• My friend’s family owns the place currently. It has been in their family since the days of LBJ. It is kind of strange to see this place on the market since I have many vivid memories of hanging out in this home. One thing I know for sure is that due to its historical classification, his family was extremely limited in the amount and types of repairs that could be performed on the house. It became such an issue that at times they could not attend to the essential matters such as repairing walls, etc. His grandmother, the last true owner, passed away about a year or two ago and her heirs have decided to sell it as a result. Coincidentally, Mayor Parker lives about two blocks away.

  • Love the house, love the location and I really LOVE the history.

  • Such a neat old place…is that an old school pencil sharpener on the wall in the kitchen? Hope the character & history (of which we have very little still remaining in Houston) of this house inspires someone to refurbish it. Love all those wide baseboards, thick doorframes & built-ins, would be a shame to see this one get knocked down.

  • Very cool place and it would be a great property to upgrade. Sadly it’s just way too on the radar for the white prius patrol. The person who buys this is in for a rough ride.
    The second you close, before the ink is dry, you’re going to get tagged to death. I wouldn’t be surprised if they made you rip out all electrical and upgrade, replace the roof, get a structural engineer before replacing anything. New windows, new insulation, asbestos reports, new plumbing to code, etc.
    Before being accused of being overly dramatic, I JUST bought an older place like this (not far away) to clean it up and make it nice. The city has sent almost a dozen people over to kick me in the guts. Just recently, they’ve made me add 2×4’s in-between EVERY existing 2×4 in the wall since the place was built with studs 24″ apart (rather than 18″). In the attic, it was all 2x4s, I had to replace with 2x6s. I thought I was finally finished and found out I have to add a firewall in the attic. This is a super small list that leaves out all the stuff I wanted to do anyway.
    In summary: It never ends. I’ll NEVER buy an old place that needs work again (inside the loop, where the city if fierce). Not because the work is too hard, but the city has unlimited power to ruin your life.

  • Cody, this is Houston. We don’t need no stinkin’ permits.

  • Why no pictures of the bathroom(s)?

    And clearly, someone, sometime, did an add on. That back room with all the windows and no interior walls (with a window A/C) just has to be an energy sucker.

    When was this area made into an historic district?

  • @ Cody, sorry for your stress in trying to preserve history through the city’s well intended process….and that’s not just in the Heights, now, that’s going to happen everywhere if you happen to live in 50+ yr old house apparently. Have you not heard what’s going on in Glenbrook Valley (45 S outside the 6-10 loos). These people are INSANE!! from what I have heard and read on news outletts. What’s next, only be able to drive period cars, and change all the street lights and all those cool green street signs…geeesh!! Watch out for the HAHC mafia, cause they’re out to getcha!!!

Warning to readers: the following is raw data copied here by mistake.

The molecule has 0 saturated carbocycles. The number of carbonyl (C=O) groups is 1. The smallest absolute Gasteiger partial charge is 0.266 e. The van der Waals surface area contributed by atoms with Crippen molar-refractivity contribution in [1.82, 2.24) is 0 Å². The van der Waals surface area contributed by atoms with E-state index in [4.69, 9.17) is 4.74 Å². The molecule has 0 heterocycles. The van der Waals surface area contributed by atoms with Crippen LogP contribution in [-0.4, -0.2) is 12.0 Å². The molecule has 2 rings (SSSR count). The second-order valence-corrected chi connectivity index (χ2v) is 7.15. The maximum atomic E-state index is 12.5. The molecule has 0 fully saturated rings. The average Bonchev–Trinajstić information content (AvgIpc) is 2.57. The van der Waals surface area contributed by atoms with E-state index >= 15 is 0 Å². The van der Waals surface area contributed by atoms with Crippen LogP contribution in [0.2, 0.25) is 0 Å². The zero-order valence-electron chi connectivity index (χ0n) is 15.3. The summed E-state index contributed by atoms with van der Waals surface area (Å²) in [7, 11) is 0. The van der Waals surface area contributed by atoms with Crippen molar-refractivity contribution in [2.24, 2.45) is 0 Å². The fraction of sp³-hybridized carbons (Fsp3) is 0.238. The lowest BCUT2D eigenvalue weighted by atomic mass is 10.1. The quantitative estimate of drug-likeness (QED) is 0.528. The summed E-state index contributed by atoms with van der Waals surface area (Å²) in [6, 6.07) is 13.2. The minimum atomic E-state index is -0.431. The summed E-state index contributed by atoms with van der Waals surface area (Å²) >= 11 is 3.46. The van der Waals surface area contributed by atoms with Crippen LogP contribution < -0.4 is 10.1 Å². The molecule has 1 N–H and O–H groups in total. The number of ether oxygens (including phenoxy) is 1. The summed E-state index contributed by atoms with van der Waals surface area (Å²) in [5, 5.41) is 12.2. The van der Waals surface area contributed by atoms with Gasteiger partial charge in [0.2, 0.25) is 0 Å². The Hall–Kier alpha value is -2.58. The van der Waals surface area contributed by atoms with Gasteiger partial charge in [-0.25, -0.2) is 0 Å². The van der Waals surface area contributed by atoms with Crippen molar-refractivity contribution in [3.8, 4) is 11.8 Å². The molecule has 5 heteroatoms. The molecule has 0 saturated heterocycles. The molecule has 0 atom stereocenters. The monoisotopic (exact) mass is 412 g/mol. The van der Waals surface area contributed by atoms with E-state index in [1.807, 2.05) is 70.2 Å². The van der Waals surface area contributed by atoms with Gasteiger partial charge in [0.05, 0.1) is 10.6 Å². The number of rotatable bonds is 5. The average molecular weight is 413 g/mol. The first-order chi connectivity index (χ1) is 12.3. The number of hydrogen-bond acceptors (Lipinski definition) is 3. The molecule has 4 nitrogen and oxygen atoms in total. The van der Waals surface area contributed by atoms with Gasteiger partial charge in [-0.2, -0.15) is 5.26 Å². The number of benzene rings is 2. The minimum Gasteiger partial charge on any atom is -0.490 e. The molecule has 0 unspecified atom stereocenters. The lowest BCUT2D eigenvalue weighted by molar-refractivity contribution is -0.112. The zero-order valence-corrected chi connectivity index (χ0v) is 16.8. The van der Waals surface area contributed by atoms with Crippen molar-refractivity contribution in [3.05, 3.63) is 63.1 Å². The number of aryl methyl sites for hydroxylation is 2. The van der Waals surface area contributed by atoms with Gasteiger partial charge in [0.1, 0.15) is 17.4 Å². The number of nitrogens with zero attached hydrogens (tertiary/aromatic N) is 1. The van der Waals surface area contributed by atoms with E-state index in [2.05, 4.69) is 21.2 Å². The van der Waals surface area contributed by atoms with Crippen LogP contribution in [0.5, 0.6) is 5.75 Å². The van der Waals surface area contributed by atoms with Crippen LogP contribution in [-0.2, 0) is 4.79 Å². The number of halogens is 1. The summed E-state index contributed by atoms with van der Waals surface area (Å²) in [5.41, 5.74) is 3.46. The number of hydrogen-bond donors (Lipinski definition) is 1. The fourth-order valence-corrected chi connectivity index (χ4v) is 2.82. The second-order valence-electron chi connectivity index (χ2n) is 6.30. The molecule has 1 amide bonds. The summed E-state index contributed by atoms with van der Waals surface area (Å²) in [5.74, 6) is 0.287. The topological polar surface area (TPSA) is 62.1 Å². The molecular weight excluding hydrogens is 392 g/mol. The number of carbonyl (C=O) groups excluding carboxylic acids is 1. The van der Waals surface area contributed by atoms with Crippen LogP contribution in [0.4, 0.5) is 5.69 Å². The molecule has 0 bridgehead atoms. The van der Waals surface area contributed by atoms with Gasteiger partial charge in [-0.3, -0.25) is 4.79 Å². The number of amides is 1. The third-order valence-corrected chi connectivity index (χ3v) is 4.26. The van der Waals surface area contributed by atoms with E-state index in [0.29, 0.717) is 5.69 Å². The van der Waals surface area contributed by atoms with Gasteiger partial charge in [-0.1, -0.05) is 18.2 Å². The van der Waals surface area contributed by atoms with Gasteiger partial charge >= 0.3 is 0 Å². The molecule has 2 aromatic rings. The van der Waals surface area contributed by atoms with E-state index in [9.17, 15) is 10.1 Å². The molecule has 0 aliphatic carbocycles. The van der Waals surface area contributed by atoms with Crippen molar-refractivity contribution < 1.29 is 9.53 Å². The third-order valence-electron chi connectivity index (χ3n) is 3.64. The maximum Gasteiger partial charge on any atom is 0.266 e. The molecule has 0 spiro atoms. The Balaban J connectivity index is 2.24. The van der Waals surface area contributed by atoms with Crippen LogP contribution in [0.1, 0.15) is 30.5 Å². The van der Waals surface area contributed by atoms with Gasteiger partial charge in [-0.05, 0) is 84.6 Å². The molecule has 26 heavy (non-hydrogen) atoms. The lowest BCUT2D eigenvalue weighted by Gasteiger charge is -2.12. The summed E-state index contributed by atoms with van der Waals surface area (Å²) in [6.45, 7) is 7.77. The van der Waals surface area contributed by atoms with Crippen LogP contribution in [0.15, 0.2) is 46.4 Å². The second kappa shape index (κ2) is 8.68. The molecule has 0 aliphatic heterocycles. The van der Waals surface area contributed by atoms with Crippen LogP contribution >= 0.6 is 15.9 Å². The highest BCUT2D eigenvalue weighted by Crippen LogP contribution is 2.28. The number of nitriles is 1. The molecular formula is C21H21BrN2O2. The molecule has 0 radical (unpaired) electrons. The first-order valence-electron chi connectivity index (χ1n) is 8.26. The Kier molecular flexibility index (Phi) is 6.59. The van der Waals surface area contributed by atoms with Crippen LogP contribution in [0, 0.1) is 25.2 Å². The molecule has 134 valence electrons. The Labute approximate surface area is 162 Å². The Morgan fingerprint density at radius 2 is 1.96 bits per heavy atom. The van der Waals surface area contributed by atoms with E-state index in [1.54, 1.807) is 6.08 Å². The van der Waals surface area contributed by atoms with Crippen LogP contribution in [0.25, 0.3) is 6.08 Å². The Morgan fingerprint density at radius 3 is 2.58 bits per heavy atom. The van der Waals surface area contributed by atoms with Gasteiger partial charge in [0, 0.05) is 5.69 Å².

• Meg, using scare tactics against the other side’s scare tactics? Nice touch.

  • It is full of history and I enjoyed living there for the past 10 years with my Grandmother, Margaret Dorothea Askew. There is a plaque beside the door on the back porch. Consider walking by if interested in seeing LBJ’s home.

  • No scare needed Mel, i just see is as CONTROL!! what country are we living in. I’m a Dem and am APAULED at what is going on with this administration int he city…WTH!?!?!? since when did other people’s properties become the city’s to tell others what to do with it. that is crazy and for anyone else to think it’s ok, is beyond me.

  • 1 2 3 4, Annise Parker out the door!

  • If it’s listed as non-contributing, it can be torn down without HAHC permission. I had to attend a hearing to get permission to change my front door last fall, and one of the commissioners commented to the others that I could tear down the house without their permission because it’s non-contributing. If it’s contributing, good luck to whoever buys it.

  • Its hard to tell what the foundation is doing from photos – in an unconditioned house expansion and contraction of the plaster would be enough to cause the level of cracking seen in the photos.
    Int’l Building Code 2006 allows repairs to be made to existing structures without bringing “everything” up to code – its near the back and you may do well to make a copy of it and show it to the inspector – that’s what I had to do on the 1950s gut reno we just completed.
    The price is still high, but don’t be deterred thinking you’ll have to do $100K in remodeling/upgrades. You can spend that much, but you don’t have to.

  • my god.
    only in houston would anybody i their right mind consider this a teardown.

    and anyway, $450-500k (considering renovation $$) for this house in this neighborhood seems downright reasonable to me.

  • Cody,

    I’m glad to hear you’re doing extensive remodeling. I saw that one go on the market last year and had eagerly awaited an open house so I could check it out anonymously, but was crushed when I saw the remuddling that had been done — gaps in boards, cheap pine used, Ikea kitchen. It was a serious letdown. Glad you’re taking it on. I had put in a bid on the totally restored one across the street from you but someone else got it first. :(